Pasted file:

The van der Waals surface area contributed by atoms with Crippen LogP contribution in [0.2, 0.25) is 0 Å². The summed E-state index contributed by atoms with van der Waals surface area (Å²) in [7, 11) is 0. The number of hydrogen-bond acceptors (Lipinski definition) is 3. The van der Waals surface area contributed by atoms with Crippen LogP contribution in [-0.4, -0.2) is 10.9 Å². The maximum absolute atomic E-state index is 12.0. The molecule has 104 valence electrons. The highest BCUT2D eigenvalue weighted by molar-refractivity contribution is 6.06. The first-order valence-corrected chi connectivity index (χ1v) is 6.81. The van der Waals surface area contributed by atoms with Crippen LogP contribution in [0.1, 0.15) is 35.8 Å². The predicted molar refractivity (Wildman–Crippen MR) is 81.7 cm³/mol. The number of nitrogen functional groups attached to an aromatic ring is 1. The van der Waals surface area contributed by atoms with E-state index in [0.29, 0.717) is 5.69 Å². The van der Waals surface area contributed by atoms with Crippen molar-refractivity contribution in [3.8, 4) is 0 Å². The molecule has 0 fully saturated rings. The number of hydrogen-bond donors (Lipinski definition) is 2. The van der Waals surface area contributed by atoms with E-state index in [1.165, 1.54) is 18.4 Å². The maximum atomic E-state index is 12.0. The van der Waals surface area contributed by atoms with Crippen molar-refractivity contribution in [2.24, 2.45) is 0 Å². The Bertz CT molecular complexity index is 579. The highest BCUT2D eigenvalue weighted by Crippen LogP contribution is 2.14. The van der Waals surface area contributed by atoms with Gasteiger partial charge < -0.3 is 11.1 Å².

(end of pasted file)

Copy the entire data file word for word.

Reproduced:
The van der Waals surface area contributed by atoms with Crippen LogP contribution in [0.2, 0.25) is 0 Å². The summed E-state index contributed by atoms with van der Waals surface area (Å²) in [7, 11) is 0. The number of hydrogen-bond acceptors (Lipinski definition) is 3. The van der Waals surface area contributed by atoms with Crippen LogP contribution in [-0.4, -0.2) is 10.9 Å². The maximum absolute atomic E-state index is 12.0. The molecule has 104 valence electrons. The highest BCUT2D eigenvalue weighted by molar-refractivity contribution is 6.06. The first-order valence-corrected chi connectivity index (χ1v) is 6.81. The van der Waals surface area contributed by atoms with Crippen LogP contribution in [0.1, 0.15) is 35.8 Å². The predicted molar refractivity (Wildman–Crippen MR) is 81.7 cm³/mol. The number of nitrogen functional groups attached to an aromatic ring is 1. The van der Waals surface area contributed by atoms with E-state index in [0.29, 0.717) is 5.69 Å². The van der Waals surface area contributed by atoms with Crippen molar-refractivity contribution in [3.8, 4) is 0 Å². The molecule has 0 fully saturated rings. The number of hydrogen-bond donors (Lipinski definition) is 2. The van der Waals surface area contributed by atoms with E-state index in [1.165, 1.54) is 18.4 Å². The maximum atomic E-state index is 12.0. The van der Waals surface area contributed by atoms with Crippen molar-refractivity contribution in [2.24, 2.45) is 0 Å². The Bertz CT molecular complexity index is 579. The highest BCUT2D eigenvalue weighted by Crippen LogP contribution is 2.14. The van der Waals surface area contributed by atoms with Gasteiger partial charge < -0.3 is 11.1 Å².